The advent of highly active antiretroviral therapy (HAART), using combinations of three or more antiretroviral drugs together, has dramatically reduced HIV mortality rates. The use of these drugs for post-exposure prophylaxis following sexual exposure is not established practice, but may be available in some HIV treatment centres for patients presenting within 24-48 hours of exposure.

Primary HIV infection occurs 2-12 weeks after infection and is described as a flu-like illness. Table 1 shows the association of certain symptoms with a later diagnosis of HIV infection. As in post-exposure prophylaxis, the usefulness of HAART in primary HIV infection has not been established. British HIV Association guidelines recommend referring patients with primary HIV infection to a clinical trial (BHIVA, 2001).

Hepatitis A
The main route of hepatitis A transmission is faeco-oral - via food, water and close personal contact. Sexual transmission has been reported in gay men via oral-anal (rimming) and digital-anal (fisting) contact (AGUM/MSSVD CEG, 2002) and rarely in other groups. Up to 50% of those infected with hepatitis A are asymptomatic, or have mild, non-specific symptoms.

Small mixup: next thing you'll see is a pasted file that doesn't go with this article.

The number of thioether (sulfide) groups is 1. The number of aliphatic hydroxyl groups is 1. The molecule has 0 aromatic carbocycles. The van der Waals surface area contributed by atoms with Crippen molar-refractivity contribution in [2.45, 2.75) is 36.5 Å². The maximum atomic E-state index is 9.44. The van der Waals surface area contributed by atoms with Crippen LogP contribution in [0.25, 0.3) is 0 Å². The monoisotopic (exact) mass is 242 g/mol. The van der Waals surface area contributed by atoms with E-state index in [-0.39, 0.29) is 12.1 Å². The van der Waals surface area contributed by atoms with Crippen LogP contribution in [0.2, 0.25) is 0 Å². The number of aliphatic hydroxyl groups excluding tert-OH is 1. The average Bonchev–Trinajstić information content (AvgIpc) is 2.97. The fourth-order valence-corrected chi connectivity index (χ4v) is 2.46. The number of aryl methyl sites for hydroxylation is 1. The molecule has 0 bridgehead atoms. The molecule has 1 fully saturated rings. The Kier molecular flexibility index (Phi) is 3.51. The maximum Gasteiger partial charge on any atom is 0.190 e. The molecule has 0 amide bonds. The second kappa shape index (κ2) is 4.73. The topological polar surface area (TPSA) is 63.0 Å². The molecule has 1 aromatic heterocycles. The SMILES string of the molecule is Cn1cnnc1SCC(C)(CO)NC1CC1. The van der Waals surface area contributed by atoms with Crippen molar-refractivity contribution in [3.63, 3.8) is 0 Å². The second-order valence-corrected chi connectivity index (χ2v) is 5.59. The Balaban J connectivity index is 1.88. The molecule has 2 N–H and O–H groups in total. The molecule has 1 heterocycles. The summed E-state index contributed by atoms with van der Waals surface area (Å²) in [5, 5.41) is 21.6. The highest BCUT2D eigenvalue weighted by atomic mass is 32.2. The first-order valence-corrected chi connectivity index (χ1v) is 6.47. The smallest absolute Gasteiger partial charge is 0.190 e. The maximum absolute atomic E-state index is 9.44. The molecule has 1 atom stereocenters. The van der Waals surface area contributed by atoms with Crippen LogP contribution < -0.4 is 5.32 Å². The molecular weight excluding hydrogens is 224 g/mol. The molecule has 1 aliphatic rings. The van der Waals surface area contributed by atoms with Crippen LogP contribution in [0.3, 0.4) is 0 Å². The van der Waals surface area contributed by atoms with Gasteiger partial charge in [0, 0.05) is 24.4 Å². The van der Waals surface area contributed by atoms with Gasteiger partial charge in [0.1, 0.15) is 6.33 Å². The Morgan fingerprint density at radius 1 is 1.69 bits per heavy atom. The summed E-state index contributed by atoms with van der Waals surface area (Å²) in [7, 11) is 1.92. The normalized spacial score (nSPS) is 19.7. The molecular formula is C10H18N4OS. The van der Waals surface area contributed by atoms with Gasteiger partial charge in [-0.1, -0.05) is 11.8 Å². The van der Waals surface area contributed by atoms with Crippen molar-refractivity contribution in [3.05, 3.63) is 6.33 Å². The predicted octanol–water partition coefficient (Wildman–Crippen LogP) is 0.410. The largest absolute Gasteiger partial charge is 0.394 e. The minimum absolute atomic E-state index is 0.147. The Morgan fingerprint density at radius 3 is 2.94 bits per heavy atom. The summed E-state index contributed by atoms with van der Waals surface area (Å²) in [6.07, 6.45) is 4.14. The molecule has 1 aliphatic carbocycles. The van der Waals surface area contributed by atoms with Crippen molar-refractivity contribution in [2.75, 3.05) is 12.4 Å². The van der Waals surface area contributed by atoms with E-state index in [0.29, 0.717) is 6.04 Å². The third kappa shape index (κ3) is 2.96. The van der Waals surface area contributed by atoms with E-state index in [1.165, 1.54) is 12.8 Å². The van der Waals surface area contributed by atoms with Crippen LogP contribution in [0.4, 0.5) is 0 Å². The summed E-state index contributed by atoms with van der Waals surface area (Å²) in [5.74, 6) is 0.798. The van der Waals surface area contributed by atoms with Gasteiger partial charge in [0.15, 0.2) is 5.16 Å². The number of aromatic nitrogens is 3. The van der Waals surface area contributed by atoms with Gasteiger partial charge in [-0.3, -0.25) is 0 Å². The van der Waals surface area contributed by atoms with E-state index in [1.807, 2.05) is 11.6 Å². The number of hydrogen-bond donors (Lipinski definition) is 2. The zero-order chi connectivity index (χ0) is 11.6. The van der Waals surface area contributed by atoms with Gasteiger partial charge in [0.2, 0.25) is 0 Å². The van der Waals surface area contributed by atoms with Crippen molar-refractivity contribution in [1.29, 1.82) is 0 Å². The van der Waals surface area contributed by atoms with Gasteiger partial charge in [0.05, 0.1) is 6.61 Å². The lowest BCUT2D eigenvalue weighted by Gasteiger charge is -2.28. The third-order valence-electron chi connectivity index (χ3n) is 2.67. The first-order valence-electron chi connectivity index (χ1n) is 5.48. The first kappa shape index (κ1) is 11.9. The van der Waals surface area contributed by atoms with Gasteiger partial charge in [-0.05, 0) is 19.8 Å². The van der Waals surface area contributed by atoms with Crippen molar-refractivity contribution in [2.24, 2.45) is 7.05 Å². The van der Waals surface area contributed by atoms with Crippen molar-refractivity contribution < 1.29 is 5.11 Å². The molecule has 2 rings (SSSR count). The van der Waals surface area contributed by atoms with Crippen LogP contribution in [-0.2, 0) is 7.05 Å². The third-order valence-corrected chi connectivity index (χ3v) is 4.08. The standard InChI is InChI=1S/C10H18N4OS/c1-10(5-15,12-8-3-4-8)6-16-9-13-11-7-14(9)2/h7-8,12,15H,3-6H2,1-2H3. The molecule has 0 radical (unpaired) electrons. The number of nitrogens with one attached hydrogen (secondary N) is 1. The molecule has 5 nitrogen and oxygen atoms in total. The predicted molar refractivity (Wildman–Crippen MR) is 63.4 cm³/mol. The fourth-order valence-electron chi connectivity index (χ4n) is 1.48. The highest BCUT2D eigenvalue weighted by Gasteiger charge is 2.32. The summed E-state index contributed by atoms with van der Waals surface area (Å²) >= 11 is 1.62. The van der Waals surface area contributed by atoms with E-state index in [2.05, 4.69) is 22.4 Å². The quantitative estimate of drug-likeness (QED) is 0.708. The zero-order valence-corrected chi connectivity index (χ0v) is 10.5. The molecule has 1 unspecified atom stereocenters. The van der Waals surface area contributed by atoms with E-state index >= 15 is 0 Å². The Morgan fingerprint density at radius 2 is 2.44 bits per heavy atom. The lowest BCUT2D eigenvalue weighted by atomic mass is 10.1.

There are two phases to acute hepatitis A infection (see panel overleaf). It is worth offering vaccination against hepatitis A to men who have sex with men. (AGUM/MSSVD CEG, 2002).

Hepatitis B
Hepatitis B may be transmitted through blood-to-blood, mother-to-child or sexual contact. It is estimated to be 100 times more transmissible than HIV. This means that sexual activities such as oral sex and deep kissing, considered to be 'safer' sex in the context of HIV transmission, probably carry a higher risk of hepatitis B transmission.

Hepatitis B testing and immunisation should be offered to: men who have sex with men, sex workers of either sex, injecting drug users, HIV-positive patients, sexual-assault victims, people from countries where hepatitis B is common, victims of needlestick injuries and the sexual partners of any of these people. The serological tests for hepatitis B are summarised in Table 2.

Of those who acquire hepatitis B through sexual contact, 90-95% develop natural immunity within six months. Acute symptoms are similar to hepatitis A (see panel) but may be more severe. Those at risk of acquiring hepatitis B and not found to have naturally acquired immunity should be offered vaccination (AGUM/MSSVD CEG, 2002, PHLS, 2003).

Hepatitis C
The main route for hepatitis C transmission in the UK is through use of contaminated needles by injecting drug users. Sexual transmission rates are thought to be rare (about 0.2-2% per year of relationship, or 2-11% of partners in long-term relationships). These rates increase if the index patient is HIV infected.